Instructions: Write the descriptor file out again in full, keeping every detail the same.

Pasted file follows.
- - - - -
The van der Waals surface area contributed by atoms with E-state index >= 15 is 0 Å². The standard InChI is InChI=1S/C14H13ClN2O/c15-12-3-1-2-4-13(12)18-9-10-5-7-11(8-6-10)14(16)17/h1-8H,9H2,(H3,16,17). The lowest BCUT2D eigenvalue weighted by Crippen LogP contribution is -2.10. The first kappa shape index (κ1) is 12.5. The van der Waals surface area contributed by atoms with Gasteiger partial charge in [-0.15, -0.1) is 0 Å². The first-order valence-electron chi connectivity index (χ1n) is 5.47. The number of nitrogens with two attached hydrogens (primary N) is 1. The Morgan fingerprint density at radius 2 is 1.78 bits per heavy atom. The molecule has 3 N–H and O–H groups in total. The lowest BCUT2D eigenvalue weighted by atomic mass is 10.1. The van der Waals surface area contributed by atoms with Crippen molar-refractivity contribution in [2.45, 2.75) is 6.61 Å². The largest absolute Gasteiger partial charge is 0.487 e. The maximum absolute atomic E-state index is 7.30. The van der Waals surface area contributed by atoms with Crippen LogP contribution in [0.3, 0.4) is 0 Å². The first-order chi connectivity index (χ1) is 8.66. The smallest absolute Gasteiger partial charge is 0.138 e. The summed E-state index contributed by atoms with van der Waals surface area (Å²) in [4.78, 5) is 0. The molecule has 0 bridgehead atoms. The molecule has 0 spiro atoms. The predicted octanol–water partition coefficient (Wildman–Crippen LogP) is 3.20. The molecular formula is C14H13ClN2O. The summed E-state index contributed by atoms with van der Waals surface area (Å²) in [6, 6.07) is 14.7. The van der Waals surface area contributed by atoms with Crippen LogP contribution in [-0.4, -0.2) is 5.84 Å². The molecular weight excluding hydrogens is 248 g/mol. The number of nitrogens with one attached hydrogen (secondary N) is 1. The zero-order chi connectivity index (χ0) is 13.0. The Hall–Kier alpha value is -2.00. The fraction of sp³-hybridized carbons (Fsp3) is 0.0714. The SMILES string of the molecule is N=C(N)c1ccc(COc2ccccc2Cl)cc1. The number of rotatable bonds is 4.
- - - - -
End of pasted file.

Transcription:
The van der Waals surface area contributed by atoms with E-state index >= 15 is 0 Å². The standard InChI is InChI=1S/C14H13ClN2O/c15-12-3-1-2-4-13(12)18-9-10-5-7-11(8-6-10)14(16)17/h1-8H,9H2,(H3,16,17). The lowest BCUT2D eigenvalue weighted by Crippen LogP contribution is -2.10. The first kappa shape index (κ1) is 12.5. The van der Waals surface area contributed by atoms with Gasteiger partial charge in [-0.15, -0.1) is 0 Å². The first-order valence-electron chi connectivity index (χ1n) is 5.47. The number of nitrogens with two attached hydrogens (primary N) is 1. The Morgan fingerprint density at radius 2 is 1.78 bits per heavy atom. The molecule has 3 N–H and O–H groups in total. The lowest BCUT2D eigenvalue weighted by atomic mass is 10.1. The van der Waals surface area contributed by atoms with Crippen molar-refractivity contribution in [2.45, 2.75) is 6.61 Å². The largest absolute Gasteiger partial charge is 0.487 e. The maximum absolute atomic E-state index is 7.30. The van der Waals surface area contributed by atoms with Crippen LogP contribution in [0.3, 0.4) is 0 Å². The first-order chi connectivity index (χ1) is 8.66. The smallest absolute Gasteiger partial charge is 0.138 e. The summed E-state index contributed by atoms with van der Waals surface area (Å²) in [4.78, 5) is 0. The molecule has 0 bridgehead atoms. The molecule has 0 spiro atoms. The predicted octanol–water partition coefficient (Wildman–Crippen LogP) is 3.20. The molecular formula is C14H13ClN2O. The summed E-state index contributed by atoms with van der Waals surface area (Å²) in [6, 6.07) is 14.7. The van der Waals surface area contributed by atoms with Crippen LogP contribution in [-0.4, -0.2) is 5.84 Å². The molecular weight excluding hydrogens is 248 g/mol. The number of nitrogens with one attached hydrogen (secondary N) is 1. The zero-order chi connectivity index (χ0) is 13.0. The Hall–Kier alpha value is -2.00. The fraction of sp³-hybridized carbons (Fsp3) is 0.0714. The SMILES string of the molecule is N=C(N)c1ccc(COc2ccccc2Cl)cc1. The number of rotatable bonds is 4.